3. If you are not sure how much fertiliser to use, follow the directions on the label and never use more than recommended.
4. Fertiliser is a good thing, but too much is a bad thing.

Peter Williams has his own website with many useful tips & hints, resources and links about bonsai care and how to look after your bonsai tree Some nice pictures too!

Article Source: http://EzineArticles.com/?expert=Peter_H_Williams

Peter H Williams - EzineArticles Expert Author

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Bacground immage: The Golden Pavilion , in the hills of northern Kyoto. Built about 1394 by Ashikaga Yoshimitsu.

 

 

 

The Art of Japanese Bonsai

Author: Fran Black  | |

The Japanese refined and developed Bonsai techniques and evolved the art form it is today. For the Japanese, bonsai represents a fusion of strong ancient beliefs with the Eastern philosophies of the harmony between man, the soul and nature.
The major aspects of Japanese bonsai, has not changed significantly over time.

Bonsai initially originated in Egypt thousands of years ago and moved to China. From China bonsai moved to Japan. Where the Japanese perfected the art of bonsai.

Japanese use azaleas to create magnificent bonsai following years of pruning, wiring and careful attention. The Japanese art of bonsai, and its precursor, the Chinese art of penjing, are rooted in the traditions of Asian culture.

The art of raising bonsai dwarfed potted trees has enabled the Japanese to admire nature in an indoor setting. The art of bonsai, as developed in America, is much freer in concept and style than Japanese bonsai.

The quality of a bonsai tree is measured on how well it portrays nature in miniature form. A bonsai should have a well tapered trunk and have branches all around the tree to give the bonsai visual depth. The art of bonsai involves the bringing together of tree and pot in visual harmony. "Bonsai" simply means "potted tree." But many of the really fine specimens have been pruned for more than 100 years.

Requiring many years of devoted attention and care to produce, the bonsai extends beauty and expresses the significance of life. The care involved in creating and shaping a bonsai is considered a form of meditation in and of itself.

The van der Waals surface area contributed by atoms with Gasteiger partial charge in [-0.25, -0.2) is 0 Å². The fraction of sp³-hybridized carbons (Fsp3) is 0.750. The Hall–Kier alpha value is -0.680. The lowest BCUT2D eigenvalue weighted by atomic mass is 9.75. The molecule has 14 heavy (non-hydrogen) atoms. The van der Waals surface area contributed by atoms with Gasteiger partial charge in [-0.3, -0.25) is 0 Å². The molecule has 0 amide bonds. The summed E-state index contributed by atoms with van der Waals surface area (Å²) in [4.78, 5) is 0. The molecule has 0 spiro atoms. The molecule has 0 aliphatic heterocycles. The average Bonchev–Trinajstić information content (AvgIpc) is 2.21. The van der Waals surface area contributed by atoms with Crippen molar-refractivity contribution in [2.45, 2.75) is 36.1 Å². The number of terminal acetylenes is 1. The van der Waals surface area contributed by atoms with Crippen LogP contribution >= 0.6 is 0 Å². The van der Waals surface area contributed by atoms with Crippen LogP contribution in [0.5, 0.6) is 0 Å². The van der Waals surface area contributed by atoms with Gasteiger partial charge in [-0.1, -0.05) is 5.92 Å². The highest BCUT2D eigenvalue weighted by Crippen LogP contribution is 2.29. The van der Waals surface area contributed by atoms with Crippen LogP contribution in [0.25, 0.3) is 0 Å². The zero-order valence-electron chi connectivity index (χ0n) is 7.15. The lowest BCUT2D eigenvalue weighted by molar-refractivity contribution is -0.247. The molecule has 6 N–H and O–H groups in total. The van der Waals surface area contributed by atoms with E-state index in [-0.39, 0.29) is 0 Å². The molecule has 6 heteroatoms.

Over time, bonsai began to take on different styles, each which varied immensely from one another. Today, hardy as well as tropical indoor bonsai are trained in classic styles, including windswept, slanted trunk, rock clinging, and forest.

Bonsai are highly regarded as a symbol of Japanese culture and ideals. Contrary to popular belief, bonsai are not tortured trees. A bonsai may have areas of dead wood to give an impression of age. There are several techniques available to the bonsai grower to increase the apparent age.

No longer exclusively an oriental art form, today bonsai is practiced by thousands of people around the world, on every continent. The art of bonsai is the art of imitating the spirit of nature. A bonsai industry of considerable size exists in certain sections of Japan.

 

Next: Indoor Bonsai

Background image: Wild Goose Pagoda, Xi an, China

Kabudashi
Multi Trunk

 

Han-Kengai
Semi-Cascade

Sabina juniper, Juniperus sabina, 50 cm high, 80 cm long, 100 years old, collected in Austria, d by Walter Pall

Seki-Joju
Roots over rock

This Ligustrum or Privet bonsai is grown in the moyogi . That means that the trunk is semi-upright. A further characteristic is the root-over-rock feature.


Kengai
Cascade


Sharimiki
Driftwood Style


Sokan
Double Trunk


Shakkan
Leaning


Hokidashi
Broom Style


Yose-ue
Forest

Bujingi
Literati
Fukinagashi
Windswept
Chokkan
Formal Upright
Ishisuki
Growing in a rock
Moyogi
Informal Upright
Ikadubuki
Raft-style
Click on the image to get a bigger pic, And:                    Enjoying Bonsai in Ueno Tokyo. Click on the image to get a bigger pic, And:                    Bonsai Aesthetics. Click on the image to get a bigger pic